A: Pastel has been in use for five hundred years. Its invention is attributed to the German painter, Johann Thiele, in the 16th century, followed by Venetian artist, Rosalba Carriera, who was the first to use it consistently. Edgar Degas, the most prolific user of pastel and its great champion, was followed by many artists who used varying techniques.
Degas’ subject matter included ballet dancers, laundresses, milliners, and denizens of the Parisian demimonde. The pure hues of pastel, plus its direct application, made it his preferred medium. Rosalba Carriera, a much-admired portrait artist, revolutionized the world of pastel by developing a wider range of colors, expanding pastel’s availability and usefulness. Mary Cassatt’s pastel portraits of children and family life provided her with a steady income while living in Paris. American painter William Merritt Chase used pastel to explore plein air painting. Pastel’s portability and rich colors made it ideal for outdoor landscapes and for capturing light.
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A: For starters soft pastel is the medium that I fell in love with many years ago. I am fond of this article, “What is Pastel?” by Mike Mahon, and quote it here because it neatly sums up what I love about working with pastel.
Pastel is the most permanent of all media when applied to conservation ground and properly framed. Pastel has no liquid binder that may cause it to oxidize with the passage of time as oftentimes happens with other media.
In this instance, Pastel does not refer to pale colors, as the word is commonly used in cosmetic and fashion terminology. The pure, powdered pigment is ground into a paste with a minimum amount of gum binder, rolled into sticks and dried. The infinite variety of colors in the Pastel palette range from soft and subtle to hard and brilliant.
An artwork is created by stroking the stick of dry pigment across an abrasive ground, embedding the color in the “tooth” of the ground. If the ground is completely covered with Pastel, the work is considered a Pastel painting; whereas, leaving much of the ground exposed produces a Pastel sketch. Techniques vary with individual artists. The Pastel medium is favored by many artists because it allows a spontaneous approach. There is no drying time, therefore, no change in color occurs after drying as it does in other media.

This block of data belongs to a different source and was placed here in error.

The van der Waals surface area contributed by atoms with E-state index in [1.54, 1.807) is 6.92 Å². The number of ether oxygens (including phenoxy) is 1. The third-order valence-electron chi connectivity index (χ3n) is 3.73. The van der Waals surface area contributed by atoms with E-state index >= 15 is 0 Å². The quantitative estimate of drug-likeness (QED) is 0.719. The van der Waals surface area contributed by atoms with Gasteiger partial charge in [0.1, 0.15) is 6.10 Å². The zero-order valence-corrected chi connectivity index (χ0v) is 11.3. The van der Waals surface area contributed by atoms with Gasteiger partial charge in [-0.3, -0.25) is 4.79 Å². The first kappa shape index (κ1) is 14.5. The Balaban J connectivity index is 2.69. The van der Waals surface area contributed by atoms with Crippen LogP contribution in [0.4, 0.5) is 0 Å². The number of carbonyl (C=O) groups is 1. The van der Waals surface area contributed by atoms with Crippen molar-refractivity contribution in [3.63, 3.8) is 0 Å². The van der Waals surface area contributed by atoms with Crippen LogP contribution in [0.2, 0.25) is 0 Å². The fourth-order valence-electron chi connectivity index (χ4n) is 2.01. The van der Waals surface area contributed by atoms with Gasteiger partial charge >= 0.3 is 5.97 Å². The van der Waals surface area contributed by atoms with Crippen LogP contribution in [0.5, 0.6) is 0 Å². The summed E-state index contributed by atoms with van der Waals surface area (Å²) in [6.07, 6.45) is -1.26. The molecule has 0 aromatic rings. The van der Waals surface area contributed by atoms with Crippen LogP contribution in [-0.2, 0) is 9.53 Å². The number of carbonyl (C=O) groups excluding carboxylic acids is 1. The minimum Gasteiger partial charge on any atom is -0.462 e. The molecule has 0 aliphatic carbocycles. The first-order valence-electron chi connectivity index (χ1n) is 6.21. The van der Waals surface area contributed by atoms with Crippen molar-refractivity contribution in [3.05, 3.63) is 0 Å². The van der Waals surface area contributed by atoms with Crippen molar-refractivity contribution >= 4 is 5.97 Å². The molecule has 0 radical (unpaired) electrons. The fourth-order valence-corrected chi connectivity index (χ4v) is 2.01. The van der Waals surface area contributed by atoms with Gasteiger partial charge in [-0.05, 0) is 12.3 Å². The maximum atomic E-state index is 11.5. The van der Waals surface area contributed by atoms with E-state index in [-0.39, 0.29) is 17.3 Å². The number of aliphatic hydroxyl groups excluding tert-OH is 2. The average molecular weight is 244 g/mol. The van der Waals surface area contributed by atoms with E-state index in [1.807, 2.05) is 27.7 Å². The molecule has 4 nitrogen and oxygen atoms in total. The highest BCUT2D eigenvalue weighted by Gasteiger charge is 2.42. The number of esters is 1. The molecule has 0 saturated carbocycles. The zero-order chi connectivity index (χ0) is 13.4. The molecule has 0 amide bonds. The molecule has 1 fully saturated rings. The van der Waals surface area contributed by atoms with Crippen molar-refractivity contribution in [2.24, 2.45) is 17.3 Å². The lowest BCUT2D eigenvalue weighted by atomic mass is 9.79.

Did you know that a particle of Pastel pigment seen under a microscope looks like a diamond with many facets? It does! Therefore, Pastel paintings reflect light like a prism. No other medium has the same power of color or stability.
Historically, Pastel can be traced back to the 16th century. Its invention is attributed to the German painter, Johann Thiele. A Venetian woman, Rosalba Camera, was the first to make consistent use of Pastel. Chardin did portraits with an open stroke, while La Tour preferred the blended finish. Thereafter, a galaxy of famous artists—Watteau, Copley, Delacroix, Millet, Manet, Renoir, Toulouse Lautrec, Vuillard, Bonnard, Glackens, Whistler, Hassam, William Merritt Chase—used Pastel for a finished work rather than for preliminary sketches.
Pastels from the 16th century exist today, as fresh as the day they were painted. Edgar Degas was the most prolific user of Pastel and its champion. His protégé, Mary Cassat, introduced Pastel to her friends in Philadelphia and Washington, and thus to the United States. In the Spring of 1983, Sotheby Parke Bernet sold at auction, two Degas Pastels for more than $3,000,000 each! Both Pastels were painted about 1880.
Note: Do not confuse Pastel with “colored chalk.” Chalk is a porous, limestone substance impregnated with dyes, whereas, Pastel is pure pigment—the same as is used in other permanent painting media. Today, Pastel paintings have the stature of oil and watercolor as a major fine art medium. Many of our most renowned, living artists have distinguished themselves in Pastel and have enriched the art world with this beautiful medium.
So knowing all this, I often wonder, why don’t more artists use pastel? Is it because framing is a big expense?
Works on paper need to be framed and pastel paintings do have some unique problems. Third after the cost of maintaining a studio in New York City and marketing, frames are my single largest business expense. Sometimes I am grateful that pastel is a very slow medium. I typically finish 4 or 5 paintings in a year, which means I only have to pay for 4 or 5 frames.
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